Blog | Monday, December 15, 2014

Lessons learned from 35 years of ward attending


My first time was January 1980. I remember where and remember 1 patient. Like many new attendings I overestimated my skills. Over the years I have learned much about ward attending success. Now I plan a series of posts that share some thoughts.

The overriding principle of ward attending seems obvious, but apparently evades many who become ward attendings. We have several responsibilities. First, we must try to have the team deliver the best possible care for our patients. Second, we must help all of our learners grow into excellent physicians.

These responsibilities have changed from the 70s and early 80s. Then the attending did a bit of teaching, but the resident had the patient care responsibility and ran rounds. My resident rounding experience helped frame my current ward attending style.

When academic practices started billing for attending services, the attending role changed focus. Unfortunately, some attending physicians undervalue the teaching role.

So compared to 1980 when I started, the role has more complexity. We have to balance work hour requirements, billing requirements, learners' needs and patients' needs.

Yet the job is doable, and in many ways more enjoyable now than when I started.

We should prioritize several factors in developing our attending style. First, the interns and residents have work to do each day. We must respect their time constraints. No matter how brilliant we are as attending physicians, rounds that last too long are disrespectful and therefore substandard. Second, the learners should have the opportunity to present their plans and we should evaluate those plans. If we strongly disagree, we must explain why we should go in a different direction. Our disagreement should stimulate a learning situation. We should have good justification for changing the plan, but we do have a responsibility to the patient to develop the best plan. If one can justify more than one way to address a current issue, let the learners proceed with their plan. Finally, we are role models. We must demonstrate excellent bedside manner, respect for patients, and physical exam findings. Our learners need us to show them physician excellence. We must discuss patient interactions and patient education.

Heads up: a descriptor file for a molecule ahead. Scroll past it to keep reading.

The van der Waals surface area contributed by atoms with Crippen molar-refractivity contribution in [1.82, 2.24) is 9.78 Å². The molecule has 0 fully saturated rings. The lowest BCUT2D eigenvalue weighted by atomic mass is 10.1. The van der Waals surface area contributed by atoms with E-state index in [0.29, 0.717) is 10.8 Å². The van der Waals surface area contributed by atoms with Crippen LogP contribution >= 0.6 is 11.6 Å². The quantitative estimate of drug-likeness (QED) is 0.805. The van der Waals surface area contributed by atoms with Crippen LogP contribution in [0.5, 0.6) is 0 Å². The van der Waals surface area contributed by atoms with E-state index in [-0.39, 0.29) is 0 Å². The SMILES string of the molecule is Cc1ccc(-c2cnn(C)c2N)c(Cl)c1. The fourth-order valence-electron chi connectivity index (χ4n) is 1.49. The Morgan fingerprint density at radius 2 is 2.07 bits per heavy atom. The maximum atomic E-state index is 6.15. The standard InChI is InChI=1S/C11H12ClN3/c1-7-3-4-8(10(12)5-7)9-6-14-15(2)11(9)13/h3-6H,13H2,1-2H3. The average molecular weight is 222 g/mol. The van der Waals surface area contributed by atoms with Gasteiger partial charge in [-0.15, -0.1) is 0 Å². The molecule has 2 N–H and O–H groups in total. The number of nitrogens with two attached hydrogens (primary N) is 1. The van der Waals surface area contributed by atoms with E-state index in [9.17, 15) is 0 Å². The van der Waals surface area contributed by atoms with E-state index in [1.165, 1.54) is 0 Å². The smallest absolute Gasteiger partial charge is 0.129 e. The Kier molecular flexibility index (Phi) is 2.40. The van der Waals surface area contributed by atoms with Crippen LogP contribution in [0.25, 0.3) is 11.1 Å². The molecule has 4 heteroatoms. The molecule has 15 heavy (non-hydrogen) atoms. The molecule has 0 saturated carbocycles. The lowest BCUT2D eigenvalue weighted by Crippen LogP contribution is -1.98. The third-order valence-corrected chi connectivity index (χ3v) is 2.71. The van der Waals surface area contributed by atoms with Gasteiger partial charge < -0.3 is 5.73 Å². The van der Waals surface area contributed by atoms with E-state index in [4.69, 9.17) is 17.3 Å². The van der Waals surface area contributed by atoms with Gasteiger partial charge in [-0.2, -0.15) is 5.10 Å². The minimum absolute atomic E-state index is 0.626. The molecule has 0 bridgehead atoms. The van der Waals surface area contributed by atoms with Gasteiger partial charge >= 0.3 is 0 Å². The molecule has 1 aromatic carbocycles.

db is the nickname for Robert M. Centor, MD, FACP. db stands both for Dr. Bob and da boss. He is an academic general internist at the University of Alabama School of Medicine, and is the Regional Associate Dean for the Huntsville Regional Medical Campus of UASOM. He still makes inpatient rounds over 100 days each year. This post originally appeared at his blog, db's Medical Rants.